Blustery Britain will be hit by wet and windy weather tomorrow with gusts of 70mph possible in coastal regions.
Heavy rain and gale force winds will sweep from south-west to north-eastern regions during Friday afternoon, following a deceptively quiet start to the day.
A spokesperson for The Weather Channel said: “Friday will be a very wet and windy day when a deeper area of low pressure approaches from the west bringing widespread cloud and rain, initially across western areas, before spreading northeast through the day.
“Winds will be fresh to strong southerly and gusty, locally gale force along western coasts.
“There will be blustery and wet night for most before the main band of rain clears to the North Sea to leave a mixture of scattered showers and clearer spells.”
The Met Office has issued a yellow weather warning for Thursday (November 8) and Friday (November 9) when heavy rain and strong winds will sweep across Northern Ireland, Scotland, Wales and the south of England.
Flooding of homes and businesses is likely in all regions and downpours are expected to cause chaos for those travelling by roads, with drivers warned of severe delays.
Trains may be cancelled and ferries could be disrupted as 60mph gusts batter coastal areas.
Where will be affected and when can they expect wind and torrential rain?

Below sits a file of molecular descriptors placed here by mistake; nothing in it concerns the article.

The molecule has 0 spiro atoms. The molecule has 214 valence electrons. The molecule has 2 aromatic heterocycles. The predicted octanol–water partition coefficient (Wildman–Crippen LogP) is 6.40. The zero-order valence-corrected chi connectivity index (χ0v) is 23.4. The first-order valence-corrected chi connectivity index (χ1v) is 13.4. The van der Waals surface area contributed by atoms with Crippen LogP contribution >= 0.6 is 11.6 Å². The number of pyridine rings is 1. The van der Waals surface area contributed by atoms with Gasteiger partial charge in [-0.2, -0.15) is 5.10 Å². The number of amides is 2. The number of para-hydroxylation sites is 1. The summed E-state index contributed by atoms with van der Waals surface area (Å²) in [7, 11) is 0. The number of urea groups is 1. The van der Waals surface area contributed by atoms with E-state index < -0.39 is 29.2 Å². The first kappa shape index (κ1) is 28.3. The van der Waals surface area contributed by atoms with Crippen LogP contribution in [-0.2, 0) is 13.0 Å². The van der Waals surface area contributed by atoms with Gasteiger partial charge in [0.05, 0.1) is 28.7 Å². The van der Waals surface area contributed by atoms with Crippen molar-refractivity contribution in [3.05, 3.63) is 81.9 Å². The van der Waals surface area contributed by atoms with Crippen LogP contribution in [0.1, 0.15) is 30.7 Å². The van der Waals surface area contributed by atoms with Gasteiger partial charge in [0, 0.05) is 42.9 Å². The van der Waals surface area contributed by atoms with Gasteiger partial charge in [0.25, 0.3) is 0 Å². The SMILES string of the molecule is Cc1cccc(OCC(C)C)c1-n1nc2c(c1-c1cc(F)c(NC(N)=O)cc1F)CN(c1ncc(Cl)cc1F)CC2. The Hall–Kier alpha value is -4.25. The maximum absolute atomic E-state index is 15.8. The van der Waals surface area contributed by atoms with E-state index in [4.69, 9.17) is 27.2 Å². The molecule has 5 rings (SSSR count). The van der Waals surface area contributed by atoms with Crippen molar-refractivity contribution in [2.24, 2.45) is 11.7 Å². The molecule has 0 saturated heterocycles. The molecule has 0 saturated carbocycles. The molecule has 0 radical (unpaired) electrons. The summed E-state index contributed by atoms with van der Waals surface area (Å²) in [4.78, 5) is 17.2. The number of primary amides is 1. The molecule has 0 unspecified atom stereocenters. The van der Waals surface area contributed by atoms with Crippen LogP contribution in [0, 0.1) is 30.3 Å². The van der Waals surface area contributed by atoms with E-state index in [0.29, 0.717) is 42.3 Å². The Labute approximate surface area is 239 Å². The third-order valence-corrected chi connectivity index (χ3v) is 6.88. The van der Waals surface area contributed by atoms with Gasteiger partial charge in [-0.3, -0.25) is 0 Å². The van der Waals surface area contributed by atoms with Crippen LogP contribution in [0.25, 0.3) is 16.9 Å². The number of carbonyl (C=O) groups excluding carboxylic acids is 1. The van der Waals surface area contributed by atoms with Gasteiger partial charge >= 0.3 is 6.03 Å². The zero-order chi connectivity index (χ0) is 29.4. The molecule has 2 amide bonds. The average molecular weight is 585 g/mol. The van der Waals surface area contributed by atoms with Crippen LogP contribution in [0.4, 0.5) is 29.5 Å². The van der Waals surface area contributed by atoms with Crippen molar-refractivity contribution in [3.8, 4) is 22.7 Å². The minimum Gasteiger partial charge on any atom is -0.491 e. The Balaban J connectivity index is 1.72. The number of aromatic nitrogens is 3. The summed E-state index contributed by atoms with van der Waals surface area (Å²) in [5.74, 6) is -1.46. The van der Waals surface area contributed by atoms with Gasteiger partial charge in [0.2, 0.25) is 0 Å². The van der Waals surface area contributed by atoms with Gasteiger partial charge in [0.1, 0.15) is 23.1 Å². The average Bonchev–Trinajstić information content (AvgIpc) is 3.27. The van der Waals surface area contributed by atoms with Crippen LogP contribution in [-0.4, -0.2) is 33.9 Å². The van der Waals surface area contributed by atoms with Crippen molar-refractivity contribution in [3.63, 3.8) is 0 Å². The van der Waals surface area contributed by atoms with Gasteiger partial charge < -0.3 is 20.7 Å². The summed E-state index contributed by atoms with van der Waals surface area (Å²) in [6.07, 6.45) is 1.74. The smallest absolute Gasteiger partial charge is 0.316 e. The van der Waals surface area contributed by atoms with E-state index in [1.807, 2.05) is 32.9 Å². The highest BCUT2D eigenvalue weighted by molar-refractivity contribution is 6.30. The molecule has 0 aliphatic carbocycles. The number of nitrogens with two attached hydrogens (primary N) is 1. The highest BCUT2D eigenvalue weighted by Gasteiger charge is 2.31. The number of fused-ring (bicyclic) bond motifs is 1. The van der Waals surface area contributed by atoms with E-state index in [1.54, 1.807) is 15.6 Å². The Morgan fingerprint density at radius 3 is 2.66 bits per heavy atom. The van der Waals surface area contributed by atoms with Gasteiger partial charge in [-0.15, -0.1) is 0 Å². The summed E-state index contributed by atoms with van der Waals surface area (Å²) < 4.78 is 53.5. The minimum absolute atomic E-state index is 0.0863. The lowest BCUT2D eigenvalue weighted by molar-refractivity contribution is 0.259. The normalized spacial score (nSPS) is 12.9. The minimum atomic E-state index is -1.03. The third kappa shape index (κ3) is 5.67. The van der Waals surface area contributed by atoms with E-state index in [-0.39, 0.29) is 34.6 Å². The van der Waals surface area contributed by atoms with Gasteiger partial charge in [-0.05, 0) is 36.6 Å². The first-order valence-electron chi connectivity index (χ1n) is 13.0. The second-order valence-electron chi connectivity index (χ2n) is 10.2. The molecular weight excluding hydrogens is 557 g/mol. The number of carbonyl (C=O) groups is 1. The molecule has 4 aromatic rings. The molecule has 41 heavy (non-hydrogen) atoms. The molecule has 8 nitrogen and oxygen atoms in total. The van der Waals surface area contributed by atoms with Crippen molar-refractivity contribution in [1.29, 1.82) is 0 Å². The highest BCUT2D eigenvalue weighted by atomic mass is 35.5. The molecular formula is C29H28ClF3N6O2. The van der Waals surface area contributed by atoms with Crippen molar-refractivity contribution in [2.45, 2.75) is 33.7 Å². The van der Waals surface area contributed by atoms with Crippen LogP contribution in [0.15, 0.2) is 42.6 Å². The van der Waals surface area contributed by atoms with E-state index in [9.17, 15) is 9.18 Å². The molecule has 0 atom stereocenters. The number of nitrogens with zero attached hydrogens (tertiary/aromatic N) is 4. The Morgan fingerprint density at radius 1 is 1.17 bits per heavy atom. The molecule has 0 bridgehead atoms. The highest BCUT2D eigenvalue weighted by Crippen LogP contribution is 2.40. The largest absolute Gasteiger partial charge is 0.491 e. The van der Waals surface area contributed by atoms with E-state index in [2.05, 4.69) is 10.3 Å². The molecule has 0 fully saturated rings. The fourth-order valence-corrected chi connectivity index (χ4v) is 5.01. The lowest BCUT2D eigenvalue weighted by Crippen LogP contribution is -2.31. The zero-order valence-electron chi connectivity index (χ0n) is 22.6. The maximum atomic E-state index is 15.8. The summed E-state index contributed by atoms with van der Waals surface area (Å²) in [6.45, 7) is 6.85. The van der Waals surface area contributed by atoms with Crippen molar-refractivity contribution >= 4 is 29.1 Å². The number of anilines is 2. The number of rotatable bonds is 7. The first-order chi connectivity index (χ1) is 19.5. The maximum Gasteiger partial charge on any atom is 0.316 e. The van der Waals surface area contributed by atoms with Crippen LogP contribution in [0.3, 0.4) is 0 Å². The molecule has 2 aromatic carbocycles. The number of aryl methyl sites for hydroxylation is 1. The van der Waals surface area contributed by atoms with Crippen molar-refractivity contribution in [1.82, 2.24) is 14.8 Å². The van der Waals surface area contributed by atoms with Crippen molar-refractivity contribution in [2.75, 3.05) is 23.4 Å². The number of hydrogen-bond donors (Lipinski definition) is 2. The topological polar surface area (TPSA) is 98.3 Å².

Northern Ireland and south-west Scotland
Extreme weather is set to affect Northern Ireland, south west Scotland from 4pm on Thursday to 4am on Friday morning.
Downpours in these areas are likely to cause flooding and 40mm of rainfall may lead to treacherous roads and delays to travel as well as cancellations to trains and ferries. Winds of up to 60mph could strike coastal areas.
For those travelling by road spray and flooding from rain will mean difficult driving conditions as well as road closures.
South Wales and southern England and Parts of Scotland
Torrential rain and strong winds are set to drench South Wales, south west England and parts of Scotland from 1pm on Friday to 11.59pm that evening.
Power cuts and flooding could affect some areas with coastal regions particularly at risk.
Central, Tayside & Fife, Grampian, London & South East England, Northern Ireland, south west England, Strathclyde and Wales should brace themselves 15-25 mm and gusts of of 60mph.
A Met Office forecaster said : “A band of heavy rain is expected to move east during Friday with widely 15-25 mm of rain falling and perhaps 50 mm over higher ground.
"This will be in addition to other spells of heavy rain earlier in the week affecting a similar area.
"Rain will be accompanied by strong winds with gusts of 50 mph possible inland and perhaps 60 mph around some coasts.”
What is a yellow weather warning?
The Met Office’s weather warnings are colour-coded depending on how severe the forecast is.
They range from yellow (when the weather is likely to cause low-level impact and travel disruption) to red when dangerous weather is predicted.
A red weather warning is the most serious kind of weather warning the Met Office can issue and means it is likely that the weather will cause damage - for example, to buildings and roads.